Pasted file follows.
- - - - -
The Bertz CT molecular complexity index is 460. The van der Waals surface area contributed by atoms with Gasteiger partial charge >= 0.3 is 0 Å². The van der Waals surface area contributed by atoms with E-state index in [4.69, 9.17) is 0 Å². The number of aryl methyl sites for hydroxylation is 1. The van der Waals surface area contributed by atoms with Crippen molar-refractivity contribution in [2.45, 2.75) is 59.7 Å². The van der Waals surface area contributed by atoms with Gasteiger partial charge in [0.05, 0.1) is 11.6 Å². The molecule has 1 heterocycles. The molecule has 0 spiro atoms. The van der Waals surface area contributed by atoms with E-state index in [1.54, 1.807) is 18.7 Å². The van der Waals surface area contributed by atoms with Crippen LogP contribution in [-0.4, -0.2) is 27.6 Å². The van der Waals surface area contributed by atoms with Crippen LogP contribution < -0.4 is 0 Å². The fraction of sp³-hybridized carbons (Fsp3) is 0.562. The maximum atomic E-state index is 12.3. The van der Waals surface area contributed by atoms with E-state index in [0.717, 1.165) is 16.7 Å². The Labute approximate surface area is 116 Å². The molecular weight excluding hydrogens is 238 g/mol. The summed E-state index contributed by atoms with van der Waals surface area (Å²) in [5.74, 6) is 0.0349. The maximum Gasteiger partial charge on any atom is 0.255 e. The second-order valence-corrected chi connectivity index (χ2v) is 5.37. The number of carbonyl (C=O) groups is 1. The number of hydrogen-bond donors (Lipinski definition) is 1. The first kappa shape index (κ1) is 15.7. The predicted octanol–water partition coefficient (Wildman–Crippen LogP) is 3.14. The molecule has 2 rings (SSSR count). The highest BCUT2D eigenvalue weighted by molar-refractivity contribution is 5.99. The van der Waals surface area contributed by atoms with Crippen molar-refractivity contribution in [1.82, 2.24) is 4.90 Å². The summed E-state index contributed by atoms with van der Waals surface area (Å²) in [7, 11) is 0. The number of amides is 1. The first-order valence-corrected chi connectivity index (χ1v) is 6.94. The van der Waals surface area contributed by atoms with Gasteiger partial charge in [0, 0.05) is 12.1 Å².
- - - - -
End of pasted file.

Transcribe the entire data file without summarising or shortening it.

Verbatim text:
The Bertz CT molecular complexity index is 460. The van der Waals surface area contributed by atoms with Gasteiger partial charge >= 0.3 is 0 Å². The van der Waals surface area contributed by atoms with E-state index in [4.69, 9.17) is 0 Å². The number of aryl methyl sites for hydroxylation is 1. The van der Waals surface area contributed by atoms with Crippen molar-refractivity contribution in [2.45, 2.75) is 59.7 Å². The van der Waals surface area contributed by atoms with Gasteiger partial charge in [0.05, 0.1) is 11.6 Å². The molecule has 1 heterocycles. The molecule has 0 spiro atoms. The van der Waals surface area contributed by atoms with E-state index in [1.54, 1.807) is 18.7 Å². The van der Waals surface area contributed by atoms with Crippen LogP contribution in [-0.4, -0.2) is 27.6 Å². The van der Waals surface area contributed by atoms with Crippen LogP contribution < -0.4 is 0 Å². The fraction of sp³-hybridized carbons (Fsp3) is 0.562. The maximum atomic E-state index is 12.3. The van der Waals surface area contributed by atoms with E-state index in [0.717, 1.165) is 16.7 Å². The Labute approximate surface area is 116 Å². The molecular weight excluding hydrogens is 238 g/mol. The summed E-state index contributed by atoms with van der Waals surface area (Å²) in [5.74, 6) is 0.0349. The maximum Gasteiger partial charge on any atom is 0.255 e. The second-order valence-corrected chi connectivity index (χ2v) is 5.37. The number of carbonyl (C=O) groups is 1. The number of hydrogen-bond donors (Lipinski definition) is 1. The first kappa shape index (κ1) is 15.7. The predicted octanol–water partition coefficient (Wildman–Crippen LogP) is 3.14. The molecule has 2 rings (SSSR count). The highest BCUT2D eigenvalue weighted by molar-refractivity contribution is 5.99. The van der Waals surface area contributed by atoms with Crippen molar-refractivity contribution in [1.82, 2.24) is 4.90 Å². The summed E-state index contributed by atoms with van der Waals surface area (Å²) in [7, 11) is 0. The number of amides is 1. The first-order valence-corrected chi connectivity index (χ1v) is 6.94. The van der Waals surface area contributed by atoms with Gasteiger partial charge in [0, 0.05) is 12.1 Å².